We’ve propelled clients in nearly every industry – from technology to retail to consumer products to healthcare – to exploit opportunities that drive them to their next level of growth. Our happy clients will tell you that our focus on results rather than activities, our strategic thinking, and our innate ability to do ANYTHING make us unlike any other firm they’ve worked with.
As a brand strategy firm, our focus is PEOPLE: their behaviors, attitudes, lifestyles, desires, wants, emotions, and goals, and how they bond with organizations. I also run another business that’s associated with Sol Marketing, called InvestorPitches.com.
Through this endeavor, we support early stage companies at all stages of the fundraising process in telling their stories effectively through their investor pitches. Since 2013, we’ve done the strategy, messaging, content development, and design for nearly a thousand pitches – some of which have raised amounts between a quarter of a million dollars to a hundred million dollars.
Are you currently running any promos/contests/giveaways that you would like our readers to know about?
At the end of the summer, I’m launching a new in-person workshop called The 8-Hour Brand in which anyone – from solopreneurs to chief executives and chief marketers in companies of any size in any industry – can develop the strategic underpinnings of their brand in a single day.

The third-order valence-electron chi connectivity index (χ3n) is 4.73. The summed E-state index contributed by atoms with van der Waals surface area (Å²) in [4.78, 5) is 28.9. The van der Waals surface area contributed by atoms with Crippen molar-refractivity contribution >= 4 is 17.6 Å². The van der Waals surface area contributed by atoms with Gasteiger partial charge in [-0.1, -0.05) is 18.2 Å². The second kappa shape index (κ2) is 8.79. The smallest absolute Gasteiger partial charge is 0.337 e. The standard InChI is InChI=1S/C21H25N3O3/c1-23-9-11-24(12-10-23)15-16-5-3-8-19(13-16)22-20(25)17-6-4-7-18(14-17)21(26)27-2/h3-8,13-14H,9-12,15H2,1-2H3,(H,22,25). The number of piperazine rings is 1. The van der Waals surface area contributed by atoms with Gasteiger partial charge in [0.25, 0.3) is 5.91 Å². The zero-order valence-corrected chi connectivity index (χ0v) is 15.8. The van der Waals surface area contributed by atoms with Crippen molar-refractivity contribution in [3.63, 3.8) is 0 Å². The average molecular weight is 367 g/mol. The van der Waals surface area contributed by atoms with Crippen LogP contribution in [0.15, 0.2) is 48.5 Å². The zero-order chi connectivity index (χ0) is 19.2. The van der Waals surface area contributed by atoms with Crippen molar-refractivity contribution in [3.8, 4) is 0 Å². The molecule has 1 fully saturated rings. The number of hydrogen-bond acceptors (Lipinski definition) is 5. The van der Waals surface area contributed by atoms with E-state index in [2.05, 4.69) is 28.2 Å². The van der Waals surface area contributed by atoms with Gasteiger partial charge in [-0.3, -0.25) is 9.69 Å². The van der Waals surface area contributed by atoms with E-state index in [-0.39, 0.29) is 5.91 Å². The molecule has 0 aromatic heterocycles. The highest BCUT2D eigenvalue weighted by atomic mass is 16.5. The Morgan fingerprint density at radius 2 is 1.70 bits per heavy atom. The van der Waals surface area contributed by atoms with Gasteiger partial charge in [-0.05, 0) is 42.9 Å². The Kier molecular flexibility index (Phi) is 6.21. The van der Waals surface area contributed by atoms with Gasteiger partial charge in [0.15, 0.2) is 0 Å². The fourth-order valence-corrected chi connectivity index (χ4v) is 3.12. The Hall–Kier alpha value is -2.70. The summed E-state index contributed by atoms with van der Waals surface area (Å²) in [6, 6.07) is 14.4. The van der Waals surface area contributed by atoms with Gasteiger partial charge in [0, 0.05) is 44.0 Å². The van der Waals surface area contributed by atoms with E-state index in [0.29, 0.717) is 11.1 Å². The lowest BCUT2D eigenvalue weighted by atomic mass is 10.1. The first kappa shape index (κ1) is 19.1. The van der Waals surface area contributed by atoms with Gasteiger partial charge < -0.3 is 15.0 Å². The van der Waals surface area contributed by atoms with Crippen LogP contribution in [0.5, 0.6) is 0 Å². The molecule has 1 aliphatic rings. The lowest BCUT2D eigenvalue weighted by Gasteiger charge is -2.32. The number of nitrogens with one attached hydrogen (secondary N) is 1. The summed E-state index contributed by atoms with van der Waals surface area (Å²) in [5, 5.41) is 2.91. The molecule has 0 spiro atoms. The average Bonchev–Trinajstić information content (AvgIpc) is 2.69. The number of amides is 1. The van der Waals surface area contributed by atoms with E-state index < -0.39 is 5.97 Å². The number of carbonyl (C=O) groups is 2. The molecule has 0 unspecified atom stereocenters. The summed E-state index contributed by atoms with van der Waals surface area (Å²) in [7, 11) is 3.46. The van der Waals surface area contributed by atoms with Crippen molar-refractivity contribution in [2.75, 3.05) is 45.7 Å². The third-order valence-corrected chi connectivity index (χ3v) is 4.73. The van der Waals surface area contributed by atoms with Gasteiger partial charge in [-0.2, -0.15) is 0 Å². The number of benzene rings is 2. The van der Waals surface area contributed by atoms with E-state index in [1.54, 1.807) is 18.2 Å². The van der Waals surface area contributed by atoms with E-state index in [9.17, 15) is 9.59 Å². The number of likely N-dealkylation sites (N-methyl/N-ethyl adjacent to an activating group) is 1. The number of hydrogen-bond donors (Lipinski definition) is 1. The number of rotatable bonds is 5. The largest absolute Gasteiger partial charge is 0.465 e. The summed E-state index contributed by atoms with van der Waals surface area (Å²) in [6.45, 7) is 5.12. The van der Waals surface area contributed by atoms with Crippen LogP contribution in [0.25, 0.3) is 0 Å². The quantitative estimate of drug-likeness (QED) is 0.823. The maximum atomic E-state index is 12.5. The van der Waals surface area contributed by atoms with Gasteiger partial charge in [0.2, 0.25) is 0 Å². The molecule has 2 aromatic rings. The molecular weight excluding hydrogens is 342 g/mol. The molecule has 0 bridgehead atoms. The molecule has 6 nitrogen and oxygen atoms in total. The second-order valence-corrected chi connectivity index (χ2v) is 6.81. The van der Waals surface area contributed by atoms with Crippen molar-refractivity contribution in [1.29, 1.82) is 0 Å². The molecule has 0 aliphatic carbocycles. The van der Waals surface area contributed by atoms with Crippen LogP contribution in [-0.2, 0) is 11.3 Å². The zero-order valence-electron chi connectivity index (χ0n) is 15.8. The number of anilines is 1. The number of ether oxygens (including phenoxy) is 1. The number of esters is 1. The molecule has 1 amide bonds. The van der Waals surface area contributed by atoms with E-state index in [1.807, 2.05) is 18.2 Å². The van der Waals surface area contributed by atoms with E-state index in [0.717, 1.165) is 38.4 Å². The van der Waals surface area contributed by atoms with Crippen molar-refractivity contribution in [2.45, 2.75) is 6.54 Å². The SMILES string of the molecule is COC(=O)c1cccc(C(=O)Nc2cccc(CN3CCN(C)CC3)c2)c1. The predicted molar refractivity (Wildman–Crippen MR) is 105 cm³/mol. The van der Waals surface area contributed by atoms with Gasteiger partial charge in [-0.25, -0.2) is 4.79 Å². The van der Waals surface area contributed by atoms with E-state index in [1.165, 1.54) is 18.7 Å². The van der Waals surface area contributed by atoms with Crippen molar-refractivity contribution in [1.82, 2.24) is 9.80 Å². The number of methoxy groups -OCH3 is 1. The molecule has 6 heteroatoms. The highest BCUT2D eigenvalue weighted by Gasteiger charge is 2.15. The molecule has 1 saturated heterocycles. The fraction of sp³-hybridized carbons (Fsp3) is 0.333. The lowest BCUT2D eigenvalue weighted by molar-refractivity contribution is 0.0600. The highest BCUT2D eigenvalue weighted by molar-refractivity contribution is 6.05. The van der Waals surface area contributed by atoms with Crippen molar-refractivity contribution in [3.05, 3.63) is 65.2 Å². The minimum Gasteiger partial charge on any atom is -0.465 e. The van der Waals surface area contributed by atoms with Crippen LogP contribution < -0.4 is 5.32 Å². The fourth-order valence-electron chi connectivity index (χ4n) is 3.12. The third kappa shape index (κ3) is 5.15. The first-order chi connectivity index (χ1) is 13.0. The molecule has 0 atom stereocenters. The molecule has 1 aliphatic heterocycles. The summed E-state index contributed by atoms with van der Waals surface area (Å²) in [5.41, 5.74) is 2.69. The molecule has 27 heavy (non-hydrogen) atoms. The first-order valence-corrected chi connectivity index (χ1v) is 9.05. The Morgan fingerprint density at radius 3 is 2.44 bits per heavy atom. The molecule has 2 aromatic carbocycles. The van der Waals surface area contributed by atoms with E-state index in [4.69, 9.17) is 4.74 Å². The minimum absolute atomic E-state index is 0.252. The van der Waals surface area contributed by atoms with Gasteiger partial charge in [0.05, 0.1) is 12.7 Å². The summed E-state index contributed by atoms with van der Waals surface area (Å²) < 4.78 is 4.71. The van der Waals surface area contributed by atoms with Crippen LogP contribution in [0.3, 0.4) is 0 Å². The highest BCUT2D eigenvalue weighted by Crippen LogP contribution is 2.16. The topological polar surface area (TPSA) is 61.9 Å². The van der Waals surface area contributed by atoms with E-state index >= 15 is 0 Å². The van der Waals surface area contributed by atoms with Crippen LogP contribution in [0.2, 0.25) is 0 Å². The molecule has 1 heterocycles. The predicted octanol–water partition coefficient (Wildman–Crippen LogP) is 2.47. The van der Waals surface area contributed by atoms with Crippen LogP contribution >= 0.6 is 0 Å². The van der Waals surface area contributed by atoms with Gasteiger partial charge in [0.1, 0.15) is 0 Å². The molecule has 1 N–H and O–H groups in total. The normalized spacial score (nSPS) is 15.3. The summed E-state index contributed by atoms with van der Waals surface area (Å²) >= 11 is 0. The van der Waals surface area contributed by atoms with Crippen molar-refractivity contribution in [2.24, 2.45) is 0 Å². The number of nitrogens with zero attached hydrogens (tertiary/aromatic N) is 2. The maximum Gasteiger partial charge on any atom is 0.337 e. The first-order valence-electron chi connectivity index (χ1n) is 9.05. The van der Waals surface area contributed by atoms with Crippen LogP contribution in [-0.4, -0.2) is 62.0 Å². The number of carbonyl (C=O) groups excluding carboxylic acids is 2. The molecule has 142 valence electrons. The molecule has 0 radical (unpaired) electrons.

The promise of the 8-Hour Brand is that you will go through all the steps of defining and profiling your ideal and most profitable customer, assessing the most important and meaningfully differentiated benefits your services/products provide to that person, and articulating how you and your business can make that customer a hero in his or her own life.
Most importantly, everyone who attends will walk out with a completed Brand Canvas, which will be the brand communication foundation they can use to move forward with everything from developing a visual and verbal identity to writing copy for a web page or sales pitch.
For everyone who contacts us to let us know they’re interested at firstname.lastname@example.org and mentions they read about the session here, I’ll give them $500 off the session price!
And if that’s not your thing, at the very least, I’d love for you to go check out a copy of my book: Branding is Sex: Get Your Customer Laid and Sell the Hell Out of Anything. If you like our approach to brand strategy, you’ll love this book. It’s a practical, how-to guide for entrepreneurs and executives (not just marketers) in companies of any size, in any industry to uncover and articulate their core brand DNA.